Yeshaya Perek 6
Yeshaya saw a form of Divine vision, who was sitting on a high and lofty throne, and the seraphim were praising Him. Yeshaya says, "Woe is me, for I am doomed, as I am a man of impure lips and I dwell among a people with impure lips." (Yeshaya 6:5) One of the seraphim takes a coal from the altar and places it on Yeshaya's lips, telling him, "Behold, this has touched your lips; your sin has gone away and your sin shall be atoned for." (6:7) What was Yeshaya's sin, and why was coal used?
The Gemara in Yevamos 49b relates that Yeshaya's mouth was impaired because he slandered Bnei Yisrael when he said, "I dwell among a people with impure lips." Rashi writes, "He was punished that his mouth was impaired because he called Bnei Yisrael a people with impure lips of his own accord, not by Hashem’s command or as rebuke."
The Yalkut Shimoni similarly writes (II:406): “When he [Yeshaya] saw the heavenly angels praising Hashem and did not join in their praise, he felt bad, "For I am a man of impure lips," for had I joined my praise with theirs I would live forever like them ... While he was still standing and contemplating this, he uttered an extra phrase, "And I dwell among a people with impure lips." Hashem said to him: Regarding what you said, "I am a man of impure lips," you are pardoned since you are master over yourself. But are you master over my children that you said, "And I dwell among a people with impure lips?" Immediately, he was punished, as it says ... "In his hand was a 'ritzpa' (coal)". "Ritzpa" is used and not "gacheles" (ember) as Rav Shmuel bar Nachmani says: "Ratzetz peh" (Smash the mouth) which spoke lashon hora about my sons.”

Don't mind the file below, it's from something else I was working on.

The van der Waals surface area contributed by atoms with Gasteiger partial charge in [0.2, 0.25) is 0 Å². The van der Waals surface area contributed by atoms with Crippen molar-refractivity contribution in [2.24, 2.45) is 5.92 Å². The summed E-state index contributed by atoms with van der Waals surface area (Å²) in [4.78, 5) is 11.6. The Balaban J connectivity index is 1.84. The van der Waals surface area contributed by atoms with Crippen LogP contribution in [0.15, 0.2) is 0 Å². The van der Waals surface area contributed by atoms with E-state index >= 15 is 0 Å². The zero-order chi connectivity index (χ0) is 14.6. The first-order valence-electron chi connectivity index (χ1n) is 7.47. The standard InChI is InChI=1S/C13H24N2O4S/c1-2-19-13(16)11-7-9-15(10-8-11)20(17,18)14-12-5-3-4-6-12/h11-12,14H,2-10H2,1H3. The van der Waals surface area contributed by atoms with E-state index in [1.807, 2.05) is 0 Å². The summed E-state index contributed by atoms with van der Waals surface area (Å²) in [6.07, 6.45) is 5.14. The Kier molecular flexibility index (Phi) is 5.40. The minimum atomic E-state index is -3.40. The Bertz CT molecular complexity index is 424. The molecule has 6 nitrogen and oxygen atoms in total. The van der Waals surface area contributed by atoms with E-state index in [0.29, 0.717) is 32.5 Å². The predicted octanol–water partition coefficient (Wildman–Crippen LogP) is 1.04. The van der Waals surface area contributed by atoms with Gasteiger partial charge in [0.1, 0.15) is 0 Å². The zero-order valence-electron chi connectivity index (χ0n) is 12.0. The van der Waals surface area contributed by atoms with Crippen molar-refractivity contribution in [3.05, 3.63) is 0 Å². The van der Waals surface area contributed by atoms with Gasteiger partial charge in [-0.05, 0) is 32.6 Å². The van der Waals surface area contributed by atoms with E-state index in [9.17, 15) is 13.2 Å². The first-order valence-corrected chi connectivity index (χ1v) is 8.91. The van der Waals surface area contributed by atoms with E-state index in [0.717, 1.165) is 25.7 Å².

Eliyahu also complained against Bnei Yisrael and said, "They have forsaken Your covenant." (Melachim I 19:10) There, too, Hashem prepared for him an "ugat retzafim" (coal-baked cake), which according to Rav Shmuel bar Nachmani, is an allusion to smashing the mouth of one who slanders Bnei Yisrael.
The "ritzpa," the coal, serves as a hint to lashon hora because its damage continues long after the criminal act of speaking is over. The Talmud Yerushalmi (Pe'ah 1:1) explains the idea of the "rotem" tree that Eliyahu slept under. "All other coals, when they are extinguished on the outside they are extinguished inside [as well]; whereas these [coals of rotem], even though they are extinguished on the outside they are not extinguished inside. The story is told of a person who left coals burning on Succos and found them still burning on Pesach." This shows the long lasting effect of lashon hora, and demonstrates the connection between the coal and the sin of Yeshaya.